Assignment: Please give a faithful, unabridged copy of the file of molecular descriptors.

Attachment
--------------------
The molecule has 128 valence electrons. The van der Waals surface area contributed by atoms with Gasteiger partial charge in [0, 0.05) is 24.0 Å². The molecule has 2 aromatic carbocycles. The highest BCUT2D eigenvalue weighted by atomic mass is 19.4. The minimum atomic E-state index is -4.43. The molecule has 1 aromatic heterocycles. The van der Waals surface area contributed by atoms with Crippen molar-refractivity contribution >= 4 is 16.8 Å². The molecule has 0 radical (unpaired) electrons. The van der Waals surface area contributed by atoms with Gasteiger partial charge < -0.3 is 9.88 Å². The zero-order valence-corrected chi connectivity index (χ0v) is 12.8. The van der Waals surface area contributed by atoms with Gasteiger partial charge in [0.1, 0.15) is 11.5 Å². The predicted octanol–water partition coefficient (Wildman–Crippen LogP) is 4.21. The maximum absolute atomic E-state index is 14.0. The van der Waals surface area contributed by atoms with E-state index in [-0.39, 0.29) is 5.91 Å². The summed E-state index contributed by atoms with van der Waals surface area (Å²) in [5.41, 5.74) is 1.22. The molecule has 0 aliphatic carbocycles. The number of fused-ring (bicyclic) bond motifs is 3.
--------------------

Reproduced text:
The molecule has 128 valence electrons. The van der Waals surface area contributed by atoms with Gasteiger partial charge in [0, 0.05) is 24.0 Å². The molecule has 2 aromatic carbocycles. The highest BCUT2D eigenvalue weighted by atomic mass is 19.4. The minimum atomic E-state index is -4.43. The molecule has 1 aromatic heterocycles. The van der Waals surface area contributed by atoms with Crippen molar-refractivity contribution >= 4 is 16.8 Å². The molecule has 0 radical (unpaired) electrons. The van der Waals surface area contributed by atoms with Gasteiger partial charge < -0.3 is 9.88 Å². The zero-order valence-corrected chi connectivity index (χ0v) is 12.8. The van der Waals surface area contributed by atoms with Gasteiger partial charge in [0.1, 0.15) is 11.5 Å². The predicted octanol–water partition coefficient (Wildman–Crippen LogP) is 4.21. The maximum absolute atomic E-state index is 14.0. The van der Waals surface area contributed by atoms with E-state index in [-0.39, 0.29) is 5.91 Å². The summed E-state index contributed by atoms with van der Waals surface area (Å²) in [5.41, 5.74) is 1.22. The molecule has 0 aliphatic carbocycles. The number of fused-ring (bicyclic) bond motifs is 3.